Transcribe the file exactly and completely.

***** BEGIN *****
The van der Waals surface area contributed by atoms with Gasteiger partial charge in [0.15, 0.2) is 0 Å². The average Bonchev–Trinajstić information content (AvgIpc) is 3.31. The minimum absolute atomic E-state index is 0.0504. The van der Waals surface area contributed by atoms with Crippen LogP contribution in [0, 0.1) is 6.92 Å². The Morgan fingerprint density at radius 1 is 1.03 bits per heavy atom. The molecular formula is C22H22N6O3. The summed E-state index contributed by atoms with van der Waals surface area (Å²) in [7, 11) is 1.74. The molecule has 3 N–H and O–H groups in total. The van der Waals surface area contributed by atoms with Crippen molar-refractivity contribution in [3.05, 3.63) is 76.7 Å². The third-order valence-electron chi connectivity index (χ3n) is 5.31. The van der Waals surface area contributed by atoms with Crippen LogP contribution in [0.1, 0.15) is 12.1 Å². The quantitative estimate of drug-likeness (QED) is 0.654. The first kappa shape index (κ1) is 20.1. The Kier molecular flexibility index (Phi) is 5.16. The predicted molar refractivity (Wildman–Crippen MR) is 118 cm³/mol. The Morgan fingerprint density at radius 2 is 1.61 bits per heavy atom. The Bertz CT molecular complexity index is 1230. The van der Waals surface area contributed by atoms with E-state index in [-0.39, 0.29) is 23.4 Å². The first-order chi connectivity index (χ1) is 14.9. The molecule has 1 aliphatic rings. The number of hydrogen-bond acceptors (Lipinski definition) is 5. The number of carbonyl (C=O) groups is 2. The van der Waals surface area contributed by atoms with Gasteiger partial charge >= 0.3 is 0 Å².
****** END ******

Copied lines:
The van der Waals surface area contributed by atoms with Gasteiger partial charge in [0.15, 0.2) is 0 Å². The average Bonchev–Trinajstić information content (AvgIpc) is 3.31. The minimum absolute atomic E-state index is 0.0504. The van der Waals surface area contributed by atoms with Crippen LogP contribution in [0, 0.1) is 6.92 Å². The Morgan fingerprint density at radius 1 is 1.03 bits per heavy atom. The molecular formula is C22H22N6O3. The summed E-state index contributed by atoms with van der Waals surface area (Å²) in [7, 11) is 1.74. The molecule has 3 N–H and O–H groups in total. The van der Waals surface area contributed by atoms with Crippen molar-refractivity contribution in [3.05, 3.63) is 76.7 Å². The third-order valence-electron chi connectivity index (χ3n) is 5.31. The van der Waals surface area contributed by atoms with Crippen LogP contribution in [0.1, 0.15) is 12.1 Å². The quantitative estimate of drug-likeness (QED) is 0.654. The first kappa shape index (κ1) is 20.1. The Kier molecular flexibility index (Phi) is 5.16. The predicted molar refractivity (Wildman–Crippen MR) is 118 cm³/mol. The Morgan fingerprint density at radius 2 is 1.61 bits per heavy atom. The Bertz CT molecular complexity index is 1230. The van der Waals surface area contributed by atoms with E-state index in [-0.39, 0.29) is 23.4 Å². The first-order chi connectivity index (χ1) is 14.9. The molecule has 1 aliphatic rings. The number of hydrogen-bond acceptors (Lipinski definition) is 5. The number of carbonyl (C=O) groups is 2. The van der Waals surface area contributed by atoms with Gasteiger partial charge >= 0.3 is 0 Å².